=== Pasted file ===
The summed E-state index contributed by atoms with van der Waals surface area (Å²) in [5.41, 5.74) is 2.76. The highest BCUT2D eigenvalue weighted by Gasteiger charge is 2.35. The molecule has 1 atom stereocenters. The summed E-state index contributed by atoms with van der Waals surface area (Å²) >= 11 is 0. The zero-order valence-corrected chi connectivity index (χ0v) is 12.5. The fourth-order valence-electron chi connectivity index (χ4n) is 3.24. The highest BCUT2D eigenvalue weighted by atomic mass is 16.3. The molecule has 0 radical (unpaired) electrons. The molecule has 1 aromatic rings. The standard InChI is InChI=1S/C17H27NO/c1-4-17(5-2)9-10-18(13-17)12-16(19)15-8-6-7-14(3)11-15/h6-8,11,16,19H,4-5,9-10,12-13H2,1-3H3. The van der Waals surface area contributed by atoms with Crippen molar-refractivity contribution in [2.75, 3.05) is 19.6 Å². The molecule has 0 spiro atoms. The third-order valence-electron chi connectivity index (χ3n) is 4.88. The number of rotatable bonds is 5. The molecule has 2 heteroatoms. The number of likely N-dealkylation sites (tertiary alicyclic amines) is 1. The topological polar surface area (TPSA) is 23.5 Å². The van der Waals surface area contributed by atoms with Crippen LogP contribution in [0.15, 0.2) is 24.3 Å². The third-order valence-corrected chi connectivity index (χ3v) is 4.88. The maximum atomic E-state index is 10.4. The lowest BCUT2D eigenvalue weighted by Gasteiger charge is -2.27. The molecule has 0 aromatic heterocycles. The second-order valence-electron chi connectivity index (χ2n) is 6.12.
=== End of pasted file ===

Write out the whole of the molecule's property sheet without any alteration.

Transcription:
The summed E-state index contributed by atoms with van der Waals surface area (Å²) in [5.41, 5.74) is 2.76. The highest BCUT2D eigenvalue weighted by Gasteiger charge is 2.35. The molecule has 1 atom stereocenters. The summed E-state index contributed by atoms with van der Waals surface area (Å²) >= 11 is 0. The zero-order valence-corrected chi connectivity index (χ0v) is 12.5. The fourth-order valence-electron chi connectivity index (χ4n) is 3.24. The highest BCUT2D eigenvalue weighted by atomic mass is 16.3. The molecule has 0 radical (unpaired) electrons. The molecule has 1 aromatic rings. The standard InChI is InChI=1S/C17H27NO/c1-4-17(5-2)9-10-18(13-17)12-16(19)15-8-6-7-14(3)11-15/h6-8,11,16,19H,4-5,9-10,12-13H2,1-3H3. The van der Waals surface area contributed by atoms with Crippen molar-refractivity contribution in [2.75, 3.05) is 19.6 Å². The molecule has 0 spiro atoms. The third-order valence-electron chi connectivity index (χ3n) is 4.88. The number of rotatable bonds is 5. The molecule has 2 heteroatoms. The number of likely N-dealkylation sites (tertiary alicyclic amines) is 1. The topological polar surface area (TPSA) is 23.5 Å². The van der Waals surface area contributed by atoms with Crippen LogP contribution in [0.15, 0.2) is 24.3 Å². The third-order valence-corrected chi connectivity index (χ3v) is 4.88. The maximum atomic E-state index is 10.4. The lowest BCUT2D eigenvalue weighted by Gasteiger charge is -2.27. The molecule has 0 aromatic heterocycles. The second-order valence-electron chi connectivity index (χ2n) is 6.12.